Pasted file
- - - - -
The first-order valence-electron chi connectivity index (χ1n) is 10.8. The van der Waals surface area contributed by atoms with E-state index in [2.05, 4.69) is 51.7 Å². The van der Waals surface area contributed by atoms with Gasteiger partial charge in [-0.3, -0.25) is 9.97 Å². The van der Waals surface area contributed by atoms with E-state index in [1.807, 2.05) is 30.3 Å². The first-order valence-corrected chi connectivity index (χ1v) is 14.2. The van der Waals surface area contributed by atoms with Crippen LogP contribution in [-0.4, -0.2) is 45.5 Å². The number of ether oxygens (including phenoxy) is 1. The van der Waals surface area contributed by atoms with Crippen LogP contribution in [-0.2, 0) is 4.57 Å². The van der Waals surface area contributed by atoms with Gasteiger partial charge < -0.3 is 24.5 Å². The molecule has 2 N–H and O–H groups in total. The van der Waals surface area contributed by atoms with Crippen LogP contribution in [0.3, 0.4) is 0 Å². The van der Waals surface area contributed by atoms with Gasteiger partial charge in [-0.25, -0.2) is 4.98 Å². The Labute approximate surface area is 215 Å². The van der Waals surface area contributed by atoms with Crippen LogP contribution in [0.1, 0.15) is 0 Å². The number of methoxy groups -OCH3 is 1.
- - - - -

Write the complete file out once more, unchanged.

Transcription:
The first-order valence-electron chi connectivity index (χ1n) is 10.8. The van der Waals surface area contributed by atoms with E-state index in [2.05, 4.69) is 51.7 Å². The van der Waals surface area contributed by atoms with Gasteiger partial charge in [-0.3, -0.25) is 9.97 Å². The van der Waals surface area contributed by atoms with E-state index in [1.807, 2.05) is 30.3 Å². The first-order valence-corrected chi connectivity index (χ1v) is 14.2. The van der Waals surface area contributed by atoms with Crippen LogP contribution in [-0.4, -0.2) is 45.5 Å². The number of ether oxygens (including phenoxy) is 1. The van der Waals surface area contributed by atoms with Crippen LogP contribution in [-0.2, 0) is 4.57 Å². The van der Waals surface area contributed by atoms with Gasteiger partial charge < -0.3 is 24.5 Å². The molecule has 2 N–H and O–H groups in total. The van der Waals surface area contributed by atoms with Crippen LogP contribution in [0.3, 0.4) is 0 Å². The van der Waals surface area contributed by atoms with Gasteiger partial charge in [-0.25, -0.2) is 4.98 Å². The Labute approximate surface area is 215 Å². The van der Waals surface area contributed by atoms with Crippen LogP contribution in [0.1, 0.15) is 0 Å². The number of methoxy groups -OCH3 is 1.